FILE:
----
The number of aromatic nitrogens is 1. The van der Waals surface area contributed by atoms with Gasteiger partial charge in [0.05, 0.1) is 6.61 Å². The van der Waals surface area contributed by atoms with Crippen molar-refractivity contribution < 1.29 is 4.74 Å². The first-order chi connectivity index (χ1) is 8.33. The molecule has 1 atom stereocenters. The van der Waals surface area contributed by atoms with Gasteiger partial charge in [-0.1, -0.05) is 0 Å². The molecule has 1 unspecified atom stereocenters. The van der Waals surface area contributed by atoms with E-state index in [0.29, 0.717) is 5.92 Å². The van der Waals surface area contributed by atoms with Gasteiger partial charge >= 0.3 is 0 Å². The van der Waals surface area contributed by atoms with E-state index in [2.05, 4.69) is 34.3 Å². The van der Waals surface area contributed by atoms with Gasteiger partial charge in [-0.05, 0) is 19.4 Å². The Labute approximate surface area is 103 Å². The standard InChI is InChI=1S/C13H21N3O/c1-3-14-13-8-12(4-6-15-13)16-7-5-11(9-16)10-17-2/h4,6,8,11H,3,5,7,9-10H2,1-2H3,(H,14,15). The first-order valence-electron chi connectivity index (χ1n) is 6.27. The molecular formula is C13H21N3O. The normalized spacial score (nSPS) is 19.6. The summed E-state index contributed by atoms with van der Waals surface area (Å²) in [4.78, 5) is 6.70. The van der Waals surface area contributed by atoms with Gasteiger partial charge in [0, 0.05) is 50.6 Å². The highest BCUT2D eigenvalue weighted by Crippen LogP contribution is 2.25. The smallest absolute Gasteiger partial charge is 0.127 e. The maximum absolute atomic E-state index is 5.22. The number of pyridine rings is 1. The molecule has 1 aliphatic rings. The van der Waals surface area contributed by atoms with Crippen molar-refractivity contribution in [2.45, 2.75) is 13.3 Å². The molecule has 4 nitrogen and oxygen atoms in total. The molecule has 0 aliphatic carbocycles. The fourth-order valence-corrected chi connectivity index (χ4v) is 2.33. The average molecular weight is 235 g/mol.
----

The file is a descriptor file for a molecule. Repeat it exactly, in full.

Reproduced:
The number of aromatic nitrogens is 1. The van der Waals surface area contributed by atoms with Gasteiger partial charge in [0.05, 0.1) is 6.61 Å². The van der Waals surface area contributed by atoms with Crippen molar-refractivity contribution < 1.29 is 4.74 Å². The first-order chi connectivity index (χ1) is 8.33. The molecule has 1 atom stereocenters. The van der Waals surface area contributed by atoms with Gasteiger partial charge in [-0.1, -0.05) is 0 Å². The molecule has 1 unspecified atom stereocenters. The van der Waals surface area contributed by atoms with E-state index in [0.29, 0.717) is 5.92 Å². The van der Waals surface area contributed by atoms with Gasteiger partial charge >= 0.3 is 0 Å². The van der Waals surface area contributed by atoms with E-state index in [2.05, 4.69) is 34.3 Å². The van der Waals surface area contributed by atoms with Gasteiger partial charge in [-0.05, 0) is 19.4 Å². The Labute approximate surface area is 103 Å². The standard InChI is InChI=1S/C13H21N3O/c1-3-14-13-8-12(4-6-15-13)16-7-5-11(9-16)10-17-2/h4,6,8,11H,3,5,7,9-10H2,1-2H3,(H,14,15). The first-order valence-electron chi connectivity index (χ1n) is 6.27. The molecular formula is C13H21N3O. The normalized spacial score (nSPS) is 19.6. The summed E-state index contributed by atoms with van der Waals surface area (Å²) in [4.78, 5) is 6.70. The van der Waals surface area contributed by atoms with Gasteiger partial charge in [0, 0.05) is 50.6 Å². The highest BCUT2D eigenvalue weighted by Crippen LogP contribution is 2.25. The smallest absolute Gasteiger partial charge is 0.127 e. The maximum absolute atomic E-state index is 5.22. The number of pyridine rings is 1. The molecule has 1 aliphatic rings. The van der Waals surface area contributed by atoms with Crippen molar-refractivity contribution in [2.45, 2.75) is 13.3 Å². The molecule has 4 nitrogen and oxygen atoms in total. The molecule has 0 aliphatic carbocycles. The fourth-order valence-corrected chi connectivity index (χ4v) is 2.33. The average molecular weight is 235 g/mol.